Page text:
Box Office: ‘No Time To Die’ Spies $56M Stateside, $300M Worldwide

  1. No Time to Die (review)- $56M

When it comes to James Bond, the global numbers were always going to be what counted most, which is a good thing for Daniel Craig’s swan song, No Time to Die. The oft-delayed film opened with $56M domestically to top the charts, easily beating the second weekend of Venom: Let There Be Carnage. Even so, the number is below the $90M heights of Skyfall in 2012, and the $70M of Spectre in 2015. But, obviously, the situations are vastly different. Most importantly, the final run as 007 for Craig has hit $313M worldwide, and that’s without having opened in China.

2. Venom: Let There Be Carnage– $32M/$141.6M

Venom 2‘s second weekend drop of 64% was better than expected given the Bond competition. Sony/Marvel’s superhero sequel scored $32M for $141.6M domestic and a global cume of $185M.

3. The Addams Family 2– $10M/$31.1M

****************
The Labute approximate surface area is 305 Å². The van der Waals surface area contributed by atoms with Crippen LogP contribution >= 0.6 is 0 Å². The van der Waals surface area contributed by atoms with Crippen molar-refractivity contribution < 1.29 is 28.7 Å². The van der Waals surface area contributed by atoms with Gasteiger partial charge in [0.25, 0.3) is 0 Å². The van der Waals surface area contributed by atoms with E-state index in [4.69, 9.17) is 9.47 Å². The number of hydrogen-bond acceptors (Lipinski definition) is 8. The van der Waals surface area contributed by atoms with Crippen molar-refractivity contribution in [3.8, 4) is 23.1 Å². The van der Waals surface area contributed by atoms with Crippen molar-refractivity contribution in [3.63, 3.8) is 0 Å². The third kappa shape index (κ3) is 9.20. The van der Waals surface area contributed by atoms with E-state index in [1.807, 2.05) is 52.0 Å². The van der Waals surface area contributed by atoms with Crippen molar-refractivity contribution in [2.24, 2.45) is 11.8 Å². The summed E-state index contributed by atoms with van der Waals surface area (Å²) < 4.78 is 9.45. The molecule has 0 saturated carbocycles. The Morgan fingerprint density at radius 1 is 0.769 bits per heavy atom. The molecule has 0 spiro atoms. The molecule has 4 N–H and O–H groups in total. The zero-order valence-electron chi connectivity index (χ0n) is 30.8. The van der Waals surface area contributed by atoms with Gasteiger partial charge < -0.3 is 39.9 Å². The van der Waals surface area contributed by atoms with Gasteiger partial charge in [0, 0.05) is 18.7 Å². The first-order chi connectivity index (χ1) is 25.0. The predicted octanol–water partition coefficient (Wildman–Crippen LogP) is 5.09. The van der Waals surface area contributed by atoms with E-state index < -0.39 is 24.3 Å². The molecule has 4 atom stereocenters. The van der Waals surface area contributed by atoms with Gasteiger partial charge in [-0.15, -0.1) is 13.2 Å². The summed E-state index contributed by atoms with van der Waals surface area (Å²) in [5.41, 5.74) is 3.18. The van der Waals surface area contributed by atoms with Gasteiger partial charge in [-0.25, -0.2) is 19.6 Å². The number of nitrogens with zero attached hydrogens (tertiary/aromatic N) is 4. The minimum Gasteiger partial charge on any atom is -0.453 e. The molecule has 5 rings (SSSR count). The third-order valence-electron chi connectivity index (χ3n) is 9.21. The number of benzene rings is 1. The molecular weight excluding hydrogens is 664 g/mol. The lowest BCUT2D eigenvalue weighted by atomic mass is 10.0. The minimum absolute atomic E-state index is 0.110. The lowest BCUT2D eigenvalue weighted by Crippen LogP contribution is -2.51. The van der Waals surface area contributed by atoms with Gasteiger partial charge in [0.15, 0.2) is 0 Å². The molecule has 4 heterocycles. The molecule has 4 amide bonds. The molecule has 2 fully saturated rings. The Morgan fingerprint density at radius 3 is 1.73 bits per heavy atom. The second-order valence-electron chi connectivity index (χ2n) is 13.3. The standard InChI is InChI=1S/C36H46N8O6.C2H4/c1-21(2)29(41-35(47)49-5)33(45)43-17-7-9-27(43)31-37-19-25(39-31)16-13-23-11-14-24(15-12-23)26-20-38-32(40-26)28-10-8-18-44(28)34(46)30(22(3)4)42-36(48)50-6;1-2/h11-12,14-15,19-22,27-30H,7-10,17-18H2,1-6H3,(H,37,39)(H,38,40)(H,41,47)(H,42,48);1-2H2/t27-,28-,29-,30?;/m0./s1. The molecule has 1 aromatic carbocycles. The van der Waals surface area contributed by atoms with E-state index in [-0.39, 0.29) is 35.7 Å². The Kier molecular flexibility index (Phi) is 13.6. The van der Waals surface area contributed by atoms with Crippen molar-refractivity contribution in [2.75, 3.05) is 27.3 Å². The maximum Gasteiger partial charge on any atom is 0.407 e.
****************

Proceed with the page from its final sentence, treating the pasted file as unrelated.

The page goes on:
4. Shang-Chi and the Legend of the Ten Rings– $4.2M/$212.5M

Marvel’s Shang-Chi punched through the $400M worldwide mark like a pile of bricks.

5. The Many Saints of Newark– $1.45M/$7.4M

6. Free Guy– $1.3M/$119.7M

7. Lamb (review)- $1M

A24 dropped another dark, atmospheric horror on the masses with Lamb, an unusual film about a most peculiar farm animal. Opening in just 583 sites, it earned $1M which isn’t great. However, I’m not sure it ever could’ve expected to do much better than this given the secrecy surrounding the premise, the lack of star power, and a limited marketing campaign in order to main that shroud of mystery. This one will be discovered by the people it’s meant to.

8. Dear Evan Hansen– $1M/$13.7M

9. Candyman– $700K/$60M

10. Met Opera: Boris Godunov– $387K